What is a nuclear stress test?

A nuclear stress test is used by cardiologists to diagnose and monitor many heart conditions including coronary artery disease. It measures the blood flow to your heart both at rest and during stress on the heart during exercise.

Resulting images illustrate the amount of blood flow in all sections of the heart, which can show areas of low blood flow and damaged tissue. These sophisticated tests detect the effects of blockages on the myocardium and allows the cardiologist to determine whether the heart muscle is being deprived of blood flow, usually seen with blockages of greater then 70%.

Why do I need a stress test?

Animation showing a poorly functioning left ventricle

  • If the doctor suspects you have coronary artery disease or if you are  experiencing symptoms of chest pain or sudden loss of breath.
  • To asses the amount of a possible blockage within the vessels of the heart.
  • A stress test may be advised to you even if you have already been diagnosed with coronary artery disease to asses the effectiveness of the treatment you are on.
  • An accurate stress test Decreases the use of unnecessary stenting.

How do I prepare for the test?

  • Wear sneakers and comfortable clothes (preferably a button down shirt with no metal buttons or zipper).
  • Avoid wearing long chains and necklaces.
  • Continue your medications up to the day of the procedure.


  • Stop this medication on the day of the test:
  • Beta blockers including: Atenolol, Toprol, Metoprolol, Lopressor, Coreg, Zebeta, Betapace, or Corgard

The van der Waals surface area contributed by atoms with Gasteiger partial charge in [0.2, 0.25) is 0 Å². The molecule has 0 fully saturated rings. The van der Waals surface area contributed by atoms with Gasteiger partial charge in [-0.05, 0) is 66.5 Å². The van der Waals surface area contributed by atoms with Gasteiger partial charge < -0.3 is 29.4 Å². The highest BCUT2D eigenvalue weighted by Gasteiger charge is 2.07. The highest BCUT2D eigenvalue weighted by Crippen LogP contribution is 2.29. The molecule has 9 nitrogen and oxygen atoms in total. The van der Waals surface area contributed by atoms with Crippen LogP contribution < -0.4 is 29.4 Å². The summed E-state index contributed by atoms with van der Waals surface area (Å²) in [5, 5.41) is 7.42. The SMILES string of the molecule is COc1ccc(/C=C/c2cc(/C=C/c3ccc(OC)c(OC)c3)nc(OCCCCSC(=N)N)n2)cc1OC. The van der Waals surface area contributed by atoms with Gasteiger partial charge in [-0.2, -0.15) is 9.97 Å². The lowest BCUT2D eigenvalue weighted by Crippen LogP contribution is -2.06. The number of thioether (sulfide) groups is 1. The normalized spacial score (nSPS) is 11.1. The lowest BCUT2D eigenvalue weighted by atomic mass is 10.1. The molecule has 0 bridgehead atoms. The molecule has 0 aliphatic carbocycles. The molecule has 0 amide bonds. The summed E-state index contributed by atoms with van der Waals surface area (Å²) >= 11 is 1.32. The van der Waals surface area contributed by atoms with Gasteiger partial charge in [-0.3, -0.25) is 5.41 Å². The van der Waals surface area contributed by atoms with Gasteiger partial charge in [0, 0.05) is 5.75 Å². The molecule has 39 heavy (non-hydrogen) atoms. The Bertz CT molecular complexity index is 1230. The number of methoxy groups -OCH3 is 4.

• If you have asthma and use an inhaler, bring it with you to your test.


  • Do Not smoke on the day of the test… or ever!!!
  • Do not apply body lotion on the day of the test
  • If you need to cancel your appointment, please do so at least 24 hours prior to your test or you may be charged.

Animation comparing the heart at rest and under stress

What should I expect during the test?

CVI’s Nuclear stress test imaging machine with a comfortable upright seating position

A trained technician will place electrodes on your chest, arms, and legs. These electrodes connect to wires on an electrocardiogram (EKG) machine. The EKG records the electrical activity of the heart.

Next, you will slowly begin walking on the treadmill. As the test progresses, the speed and incline on the treadmill increases. Your blood pressure and EKG will be monitored throughout the test.

The length of the test depends on your physical fitness and symptoms. The goal is to have your heart working hard for about 5- 15 minutes in order to thoroughly monitor its function. Exercise is continued until you reach your target heart rate.

During the test you may develop symptoms or signs of:

  • Chest pain
  • Shortness of breath
  • High or low blood pressure
  • Abnormal heart rhythm
  • Dizziness

You may stop the test at any time if uncomfortable. Symptoms typically disappear once you rest.

The test lasts about 30 minutes.

What are the risks?

Stress tests are generally safe and complications are very rare. Although with any medical procedure, it does carry a small risk of complication.

These complications include:

  • Hypotension: blood pressure may fall during or after exercise that can cause dizziness. This will usually ease off once you stop exercising.
  • Abnormal heart rhythms may occur during exercise. This usually returns to normal once exercise is ceased.
  • Chest pain or flushing feeling may occur

The Result

Once the test is completed, the results of your test will be assessed to determine the condition of your heart. This is useful in planning for your treatment and also helps in determining whether further testing is needed.

A stress test may reveal:

  • The results may be beneficial in confirming or ruling out the diagnosis of heart disease
  • Confirm whether you are in a stable state
  • Assess the development of new blockage

Animation showing the thickness of the heart walls.